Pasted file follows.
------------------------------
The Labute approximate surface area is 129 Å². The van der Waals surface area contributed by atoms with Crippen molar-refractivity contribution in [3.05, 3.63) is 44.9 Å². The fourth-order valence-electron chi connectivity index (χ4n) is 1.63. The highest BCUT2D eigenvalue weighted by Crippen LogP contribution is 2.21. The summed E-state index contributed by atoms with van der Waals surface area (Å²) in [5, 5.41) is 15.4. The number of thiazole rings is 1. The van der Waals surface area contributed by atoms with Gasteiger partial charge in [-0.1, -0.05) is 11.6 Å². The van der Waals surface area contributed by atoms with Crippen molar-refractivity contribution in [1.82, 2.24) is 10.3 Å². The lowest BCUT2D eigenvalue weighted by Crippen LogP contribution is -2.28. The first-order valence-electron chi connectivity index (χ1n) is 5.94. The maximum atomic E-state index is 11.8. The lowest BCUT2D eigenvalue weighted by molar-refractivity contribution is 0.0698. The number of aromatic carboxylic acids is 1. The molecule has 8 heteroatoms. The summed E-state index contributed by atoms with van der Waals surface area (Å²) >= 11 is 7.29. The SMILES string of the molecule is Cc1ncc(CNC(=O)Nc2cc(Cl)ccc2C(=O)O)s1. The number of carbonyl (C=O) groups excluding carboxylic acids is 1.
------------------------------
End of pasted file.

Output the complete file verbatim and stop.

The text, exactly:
The Labute approximate surface area is 129 Å². The van der Waals surface area contributed by atoms with Crippen molar-refractivity contribution in [3.05, 3.63) is 44.9 Å². The fourth-order valence-electron chi connectivity index (χ4n) is 1.63. The highest BCUT2D eigenvalue weighted by Crippen LogP contribution is 2.21. The summed E-state index contributed by atoms with van der Waals surface area (Å²) in [5, 5.41) is 15.4. The number of thiazole rings is 1. The van der Waals surface area contributed by atoms with Gasteiger partial charge in [-0.1, -0.05) is 11.6 Å². The van der Waals surface area contributed by atoms with Crippen molar-refractivity contribution in [1.82, 2.24) is 10.3 Å². The lowest BCUT2D eigenvalue weighted by Crippen LogP contribution is -2.28. The first-order valence-electron chi connectivity index (χ1n) is 5.94. The maximum atomic E-state index is 11.8. The lowest BCUT2D eigenvalue weighted by molar-refractivity contribution is 0.0698. The number of aromatic carboxylic acids is 1. The molecule has 8 heteroatoms. The summed E-state index contributed by atoms with van der Waals surface area (Å²) >= 11 is 7.29. The SMILES string of the molecule is Cc1ncc(CNC(=O)Nc2cc(Cl)ccc2C(=O)O)s1. The number of carbonyl (C=O) groups excluding carboxylic acids is 1.